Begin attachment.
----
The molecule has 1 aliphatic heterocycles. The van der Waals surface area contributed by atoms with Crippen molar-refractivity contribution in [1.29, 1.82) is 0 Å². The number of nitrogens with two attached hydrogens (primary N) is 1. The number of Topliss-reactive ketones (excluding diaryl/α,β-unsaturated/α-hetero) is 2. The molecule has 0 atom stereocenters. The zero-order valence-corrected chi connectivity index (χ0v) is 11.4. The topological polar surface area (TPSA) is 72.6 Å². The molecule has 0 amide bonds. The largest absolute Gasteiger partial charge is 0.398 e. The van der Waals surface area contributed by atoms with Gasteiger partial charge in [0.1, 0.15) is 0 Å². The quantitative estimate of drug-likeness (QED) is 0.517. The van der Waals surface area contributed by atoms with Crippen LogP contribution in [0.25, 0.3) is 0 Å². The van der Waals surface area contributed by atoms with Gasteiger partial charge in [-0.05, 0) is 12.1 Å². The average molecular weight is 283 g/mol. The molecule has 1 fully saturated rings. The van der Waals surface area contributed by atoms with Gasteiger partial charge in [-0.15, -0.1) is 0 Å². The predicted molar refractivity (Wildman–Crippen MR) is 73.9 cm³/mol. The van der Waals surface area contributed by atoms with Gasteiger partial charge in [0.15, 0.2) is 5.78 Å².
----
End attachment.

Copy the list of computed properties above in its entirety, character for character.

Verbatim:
The molecule has 1 aliphatic heterocycles. The van der Waals surface area contributed by atoms with Crippen molar-refractivity contribution in [1.29, 1.82) is 0 Å². The number of nitrogens with two attached hydrogens (primary N) is 1. The number of Topliss-reactive ketones (excluding diaryl/α,β-unsaturated/α-hetero) is 2. The molecule has 0 atom stereocenters. The zero-order valence-corrected chi connectivity index (χ0v) is 11.4. The topological polar surface area (TPSA) is 72.6 Å². The molecule has 0 amide bonds. The largest absolute Gasteiger partial charge is 0.398 e. The van der Waals surface area contributed by atoms with Gasteiger partial charge in [0.1, 0.15) is 0 Å². The quantitative estimate of drug-likeness (QED) is 0.517. The van der Waals surface area contributed by atoms with Crippen LogP contribution in [0.25, 0.3) is 0 Å². The van der Waals surface area contributed by atoms with Gasteiger partial charge in [-0.05, 0) is 12.1 Å². The average molecular weight is 283 g/mol. The molecule has 1 fully saturated rings. The van der Waals surface area contributed by atoms with Gasteiger partial charge in [-0.15, -0.1) is 0 Å². The predicted molar refractivity (Wildman–Crippen MR) is 73.9 cm³/mol. The van der Waals surface area contributed by atoms with Gasteiger partial charge in [0.15, 0.2) is 5.78 Å².